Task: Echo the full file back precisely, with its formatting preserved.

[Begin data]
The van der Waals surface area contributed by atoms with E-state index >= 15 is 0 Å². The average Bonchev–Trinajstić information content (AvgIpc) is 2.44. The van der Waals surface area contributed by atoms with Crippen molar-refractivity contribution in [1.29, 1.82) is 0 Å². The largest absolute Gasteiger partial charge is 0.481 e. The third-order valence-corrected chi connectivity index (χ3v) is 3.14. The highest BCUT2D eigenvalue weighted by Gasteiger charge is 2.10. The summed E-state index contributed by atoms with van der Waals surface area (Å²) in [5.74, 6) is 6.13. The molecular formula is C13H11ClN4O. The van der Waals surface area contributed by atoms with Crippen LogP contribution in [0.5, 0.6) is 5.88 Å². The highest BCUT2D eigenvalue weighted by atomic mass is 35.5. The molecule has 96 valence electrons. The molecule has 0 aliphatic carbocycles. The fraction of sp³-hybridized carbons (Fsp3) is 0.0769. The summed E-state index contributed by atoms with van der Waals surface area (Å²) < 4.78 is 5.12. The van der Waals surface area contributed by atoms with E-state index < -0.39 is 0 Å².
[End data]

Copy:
The van der Waals surface area contributed by atoms with E-state index >= 15 is 0 Å². The average Bonchev–Trinajstić information content (AvgIpc) is 2.44. The van der Waals surface area contributed by atoms with Crippen molar-refractivity contribution in [1.29, 1.82) is 0 Å². The largest absolute Gasteiger partial charge is 0.481 e. The third-order valence-corrected chi connectivity index (χ3v) is 3.14. The highest BCUT2D eigenvalue weighted by Gasteiger charge is 2.10. The summed E-state index contributed by atoms with van der Waals surface area (Å²) in [5.74, 6) is 6.13. The molecular formula is C13H11ClN4O. The van der Waals surface area contributed by atoms with Crippen LogP contribution in [0.5, 0.6) is 5.88 Å². The highest BCUT2D eigenvalue weighted by atomic mass is 35.5. The molecule has 96 valence electrons. The molecule has 0 aliphatic carbocycles. The fraction of sp³-hybridized carbons (Fsp3) is 0.0769. The summed E-state index contributed by atoms with van der Waals surface area (Å²) < 4.78 is 5.12. The van der Waals surface area contributed by atoms with E-state index < -0.39 is 0 Å².